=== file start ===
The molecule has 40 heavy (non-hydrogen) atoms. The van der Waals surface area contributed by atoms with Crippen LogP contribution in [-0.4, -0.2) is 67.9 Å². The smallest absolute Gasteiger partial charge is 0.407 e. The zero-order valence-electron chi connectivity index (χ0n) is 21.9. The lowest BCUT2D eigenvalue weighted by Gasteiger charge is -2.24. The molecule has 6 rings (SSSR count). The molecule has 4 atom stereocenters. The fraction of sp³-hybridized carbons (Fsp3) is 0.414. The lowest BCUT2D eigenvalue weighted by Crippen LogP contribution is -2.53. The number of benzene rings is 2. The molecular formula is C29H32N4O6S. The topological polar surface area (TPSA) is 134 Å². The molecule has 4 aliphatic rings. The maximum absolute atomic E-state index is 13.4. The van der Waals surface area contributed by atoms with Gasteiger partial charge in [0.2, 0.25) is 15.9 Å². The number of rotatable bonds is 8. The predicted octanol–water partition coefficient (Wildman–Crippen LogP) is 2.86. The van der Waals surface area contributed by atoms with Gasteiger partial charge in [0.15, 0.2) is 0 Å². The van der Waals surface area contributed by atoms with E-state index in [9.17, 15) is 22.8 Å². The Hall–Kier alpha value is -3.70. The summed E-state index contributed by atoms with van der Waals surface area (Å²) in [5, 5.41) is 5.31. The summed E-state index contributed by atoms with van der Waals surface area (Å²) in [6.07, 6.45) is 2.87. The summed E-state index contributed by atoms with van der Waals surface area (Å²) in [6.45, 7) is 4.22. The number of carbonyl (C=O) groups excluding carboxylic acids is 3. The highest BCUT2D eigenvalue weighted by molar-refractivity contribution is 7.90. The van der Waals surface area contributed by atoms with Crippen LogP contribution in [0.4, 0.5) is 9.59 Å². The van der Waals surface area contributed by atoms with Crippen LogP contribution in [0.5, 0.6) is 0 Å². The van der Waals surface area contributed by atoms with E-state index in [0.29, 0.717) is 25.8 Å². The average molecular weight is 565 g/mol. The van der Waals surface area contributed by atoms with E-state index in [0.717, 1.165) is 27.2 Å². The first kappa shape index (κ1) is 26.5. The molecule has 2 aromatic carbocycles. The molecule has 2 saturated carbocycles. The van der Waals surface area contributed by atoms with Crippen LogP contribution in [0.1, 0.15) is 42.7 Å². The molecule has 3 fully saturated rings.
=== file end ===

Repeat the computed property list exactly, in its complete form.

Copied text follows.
The molecule has 40 heavy (non-hydrogen) atoms. The van der Waals surface area contributed by atoms with Crippen LogP contribution in [-0.4, -0.2) is 67.9 Å². The smallest absolute Gasteiger partial charge is 0.407 e. The zero-order valence-electron chi connectivity index (χ0n) is 21.9. The lowest BCUT2D eigenvalue weighted by Gasteiger charge is -2.24. The molecule has 6 rings (SSSR count). The molecule has 4 atom stereocenters. The fraction of sp³-hybridized carbons (Fsp3) is 0.414. The lowest BCUT2D eigenvalue weighted by Crippen LogP contribution is -2.53. The number of benzene rings is 2. The molecular formula is C29H32N4O6S. The topological polar surface area (TPSA) is 134 Å². The molecule has 4 aliphatic rings. The maximum absolute atomic E-state index is 13.4. The van der Waals surface area contributed by atoms with Gasteiger partial charge in [0.2, 0.25) is 15.9 Å². The number of rotatable bonds is 8. The predicted octanol–water partition coefficient (Wildman–Crippen LogP) is 2.86. The van der Waals surface area contributed by atoms with Gasteiger partial charge in [0.15, 0.2) is 0 Å². The van der Waals surface area contributed by atoms with E-state index in [9.17, 15) is 22.8 Å². The Hall–Kier alpha value is -3.70. The summed E-state index contributed by atoms with van der Waals surface area (Å²) in [5, 5.41) is 5.31. The summed E-state index contributed by atoms with van der Waals surface area (Å²) in [6.07, 6.45) is 2.87. The summed E-state index contributed by atoms with van der Waals surface area (Å²) in [6.45, 7) is 4.22. The number of carbonyl (C=O) groups excluding carboxylic acids is 3. The highest BCUT2D eigenvalue weighted by molar-refractivity contribution is 7.90. The van der Waals surface area contributed by atoms with Crippen LogP contribution in [0.4, 0.5) is 9.59 Å². The van der Waals surface area contributed by atoms with Crippen LogP contribution in [0.5, 0.6) is 0 Å². The van der Waals surface area contributed by atoms with E-state index in [0.29, 0.717) is 25.8 Å². The average molecular weight is 565 g/mol. The van der Waals surface area contributed by atoms with E-state index in [0.717, 1.165) is 27.2 Å². The first kappa shape index (κ1) is 26.5. The molecule has 2 aromatic carbocycles. The molecule has 2 saturated carbocycles. The van der Waals surface area contributed by atoms with Crippen LogP contribution in [0.1, 0.15) is 42.7 Å². The molecule has 3 fully saturated rings.